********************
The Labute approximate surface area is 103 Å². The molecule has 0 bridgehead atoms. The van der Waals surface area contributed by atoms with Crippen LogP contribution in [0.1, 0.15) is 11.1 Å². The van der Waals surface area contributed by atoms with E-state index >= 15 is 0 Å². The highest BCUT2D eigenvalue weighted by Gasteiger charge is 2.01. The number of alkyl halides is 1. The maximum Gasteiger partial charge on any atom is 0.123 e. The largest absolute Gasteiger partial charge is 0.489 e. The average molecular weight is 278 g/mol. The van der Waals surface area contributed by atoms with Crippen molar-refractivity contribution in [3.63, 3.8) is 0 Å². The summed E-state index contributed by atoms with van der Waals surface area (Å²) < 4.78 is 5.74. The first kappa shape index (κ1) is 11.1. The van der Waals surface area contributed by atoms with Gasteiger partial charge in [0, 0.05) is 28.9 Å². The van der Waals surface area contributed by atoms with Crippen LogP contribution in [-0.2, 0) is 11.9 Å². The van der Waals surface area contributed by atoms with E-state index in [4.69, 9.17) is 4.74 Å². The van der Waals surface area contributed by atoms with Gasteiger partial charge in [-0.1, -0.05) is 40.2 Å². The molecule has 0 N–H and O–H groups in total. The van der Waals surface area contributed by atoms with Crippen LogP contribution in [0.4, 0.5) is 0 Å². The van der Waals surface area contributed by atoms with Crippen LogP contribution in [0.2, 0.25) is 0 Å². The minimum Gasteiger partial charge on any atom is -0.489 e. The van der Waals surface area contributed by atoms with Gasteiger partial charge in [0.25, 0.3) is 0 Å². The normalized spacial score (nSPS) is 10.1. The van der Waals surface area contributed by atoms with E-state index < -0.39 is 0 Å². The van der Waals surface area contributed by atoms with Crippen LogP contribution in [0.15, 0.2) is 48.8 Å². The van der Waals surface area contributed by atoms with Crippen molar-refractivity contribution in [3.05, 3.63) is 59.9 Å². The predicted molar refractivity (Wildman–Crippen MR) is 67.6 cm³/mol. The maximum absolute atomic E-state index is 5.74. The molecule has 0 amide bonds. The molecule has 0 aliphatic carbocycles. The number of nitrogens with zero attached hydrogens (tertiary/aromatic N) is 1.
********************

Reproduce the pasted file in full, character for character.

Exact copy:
The Labute approximate surface area is 103 Å². The molecule has 0 bridgehead atoms. The van der Waals surface area contributed by atoms with Crippen LogP contribution in [0.1, 0.15) is 11.1 Å². The van der Waals surface area contributed by atoms with E-state index >= 15 is 0 Å². The highest BCUT2D eigenvalue weighted by Gasteiger charge is 2.01. The number of alkyl halides is 1. The maximum Gasteiger partial charge on any atom is 0.123 e. The largest absolute Gasteiger partial charge is 0.489 e. The average molecular weight is 278 g/mol. The van der Waals surface area contributed by atoms with Crippen molar-refractivity contribution in [3.63, 3.8) is 0 Å². The summed E-state index contributed by atoms with van der Waals surface area (Å²) < 4.78 is 5.74. The first kappa shape index (κ1) is 11.1. The van der Waals surface area contributed by atoms with Gasteiger partial charge in [0, 0.05) is 28.9 Å². The van der Waals surface area contributed by atoms with Crippen LogP contribution in [-0.2, 0) is 11.9 Å². The van der Waals surface area contributed by atoms with E-state index in [4.69, 9.17) is 4.74 Å². The van der Waals surface area contributed by atoms with Gasteiger partial charge in [-0.1, -0.05) is 40.2 Å². The molecule has 0 N–H and O–H groups in total. The van der Waals surface area contributed by atoms with Crippen LogP contribution in [0.4, 0.5) is 0 Å². The van der Waals surface area contributed by atoms with Crippen LogP contribution in [0.2, 0.25) is 0 Å². The minimum Gasteiger partial charge on any atom is -0.489 e. The van der Waals surface area contributed by atoms with Gasteiger partial charge in [0.25, 0.3) is 0 Å². The normalized spacial score (nSPS) is 10.1. The van der Waals surface area contributed by atoms with E-state index < -0.39 is 0 Å². The van der Waals surface area contributed by atoms with Crippen LogP contribution in [0.15, 0.2) is 48.8 Å². The van der Waals surface area contributed by atoms with Crippen molar-refractivity contribution in [3.05, 3.63) is 59.9 Å². The predicted molar refractivity (Wildman–Crippen MR) is 67.6 cm³/mol. The maximum absolute atomic E-state index is 5.74. The molecule has 0 amide bonds. The molecule has 0 aliphatic carbocycles. The number of nitrogens with zero attached hydrogens (tertiary/aromatic N) is 1.